A woman finding it difficult to feel gratitude is reminded that blessings abide, even in tough times.
Normally, I’m the first one to be in the Thanksgiving spirit, but as I pushed my cart through the grocery store I wished we could skip it this year. I passed the turkey, stuffing and pumpkin pie without a glance. Mom wouldn’t be with us, and neither would anyone else. What kind of Thanksgiving was that?
Mom was in the hospital and not doing well. Our two sons were living out of state and wouldn’t be able to make the long drive. Friends had invited us over, but I wasn’t feeling up to it. “I’m just not very good company right now,” I’d told them. Distraught was more like it, with not much to feel thankful for.
I tossed a head of lettuce into my cart to go with the roast I had at home. Turkey and fixings could wait till next year. With just Dale and me to cook for, why make a feast?
I wheeled my cart into the checkout line. The woman bagging groceries chatted with the couple in front of me. “Y’all havin’ guests?” She sounded genuinely interested. Friendly and warm. For a minute, she almost made me forget about my troubles.
“Hi, there!” she said, smiling when it was my turn. “You plannin’ on cookin’ at home today?”
“Yes...yes, I am,” I said.
“Hmmm...say, do you like turkey?”
“Love it,” I answered.
“How ’bout cranberry salad?”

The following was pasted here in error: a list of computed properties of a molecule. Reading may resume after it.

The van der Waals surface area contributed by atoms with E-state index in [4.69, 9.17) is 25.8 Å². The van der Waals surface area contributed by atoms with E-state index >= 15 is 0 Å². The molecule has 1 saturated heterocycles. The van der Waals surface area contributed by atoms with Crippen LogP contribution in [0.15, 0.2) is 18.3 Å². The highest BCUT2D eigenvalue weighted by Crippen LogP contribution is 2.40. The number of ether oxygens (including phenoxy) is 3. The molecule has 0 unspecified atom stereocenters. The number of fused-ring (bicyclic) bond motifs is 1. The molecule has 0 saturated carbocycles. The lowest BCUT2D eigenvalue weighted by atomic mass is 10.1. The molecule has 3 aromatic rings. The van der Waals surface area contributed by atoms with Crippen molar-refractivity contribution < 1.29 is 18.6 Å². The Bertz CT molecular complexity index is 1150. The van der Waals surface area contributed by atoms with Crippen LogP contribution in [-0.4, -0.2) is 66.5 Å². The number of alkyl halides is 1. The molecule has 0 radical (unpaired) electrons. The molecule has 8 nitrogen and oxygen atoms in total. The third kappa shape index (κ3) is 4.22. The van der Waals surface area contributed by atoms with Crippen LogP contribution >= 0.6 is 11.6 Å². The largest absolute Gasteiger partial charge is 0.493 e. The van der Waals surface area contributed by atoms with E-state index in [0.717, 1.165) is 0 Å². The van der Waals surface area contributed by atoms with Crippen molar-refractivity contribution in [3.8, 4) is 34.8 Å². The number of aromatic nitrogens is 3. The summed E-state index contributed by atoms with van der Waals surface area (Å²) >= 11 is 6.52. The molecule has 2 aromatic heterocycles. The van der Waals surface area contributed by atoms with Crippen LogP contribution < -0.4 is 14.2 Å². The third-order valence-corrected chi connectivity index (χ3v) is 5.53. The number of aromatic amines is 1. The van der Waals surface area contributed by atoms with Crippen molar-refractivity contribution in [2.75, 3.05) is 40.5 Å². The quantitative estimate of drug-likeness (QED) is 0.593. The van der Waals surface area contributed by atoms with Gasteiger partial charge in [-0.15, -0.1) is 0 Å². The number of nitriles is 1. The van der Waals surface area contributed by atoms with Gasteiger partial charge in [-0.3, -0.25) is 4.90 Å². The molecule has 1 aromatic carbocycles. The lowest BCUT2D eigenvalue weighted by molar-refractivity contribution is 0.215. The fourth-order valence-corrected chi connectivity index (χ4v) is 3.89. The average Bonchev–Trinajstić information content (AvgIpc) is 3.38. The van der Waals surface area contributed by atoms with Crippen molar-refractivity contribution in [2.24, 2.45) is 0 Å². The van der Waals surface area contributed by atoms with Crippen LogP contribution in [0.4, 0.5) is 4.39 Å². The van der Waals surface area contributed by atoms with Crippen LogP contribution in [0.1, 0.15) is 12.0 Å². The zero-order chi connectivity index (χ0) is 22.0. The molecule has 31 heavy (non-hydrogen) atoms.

“Yes, that too.”
“And pumpkin pie?”
I nodded. “My favorite.” She was describing one of my usual Thanksgiving spreads to a tee. But I won’t be having any of that this year, I thought.
“Well, how would you like to have all of those things and more, already cooked—ready for you to eat and enjoy? And it’s on the house!”
Huh? “Why me?” I asked.
“Just come this way,” she said, avoiding my question entirely. Together we walked over to the manager’s office. “I’ve got a taker!” she shouted. Into my cart went two large boxes brimming with food. Dale and I would have a feast after all.
“I didn’t mean to make you cry,” she said.
The words tumbled out before I could stop them. I told her all about Mom. How Dale and I would be eating alone and that I just wasn’t up to cooking a traditional Thanksgiving dinner. And worst of all, how I’d lost sight of the fact that we can always find something to be thankful for, even in tough times.
“Aww, c’mon now,” she said, wrapping me in a big hug. “Obviously, you needed this gift today. And I’ll be sure to say some prayers for your mama.”
By the time I got back home, I was so excited about our dinner that I practically ran through the front door. “Dale! Dale! You won’t believe what I’ve got!”
I told him all about the woman bagging groceries at the supermarket. We fixed ourselves a couple of plates. I said the grace before we dug in: “Lord, thank you for this food and for the kindness of strangers.”
A few weeks later, I drove to the same supermarket to tell the woman what a delicious Thanksgiving we’d had. She wasn’t there. I tried describing her to the manager, but he didn’t seem to know who I was talking about. In fact, I’ve shopped there nearly every week since, and I’ve yet to see her again.
I like to think of her as my supermarket angel. She filled more than my cart that Thanksgiving. She filled my heart with thanksgiving.
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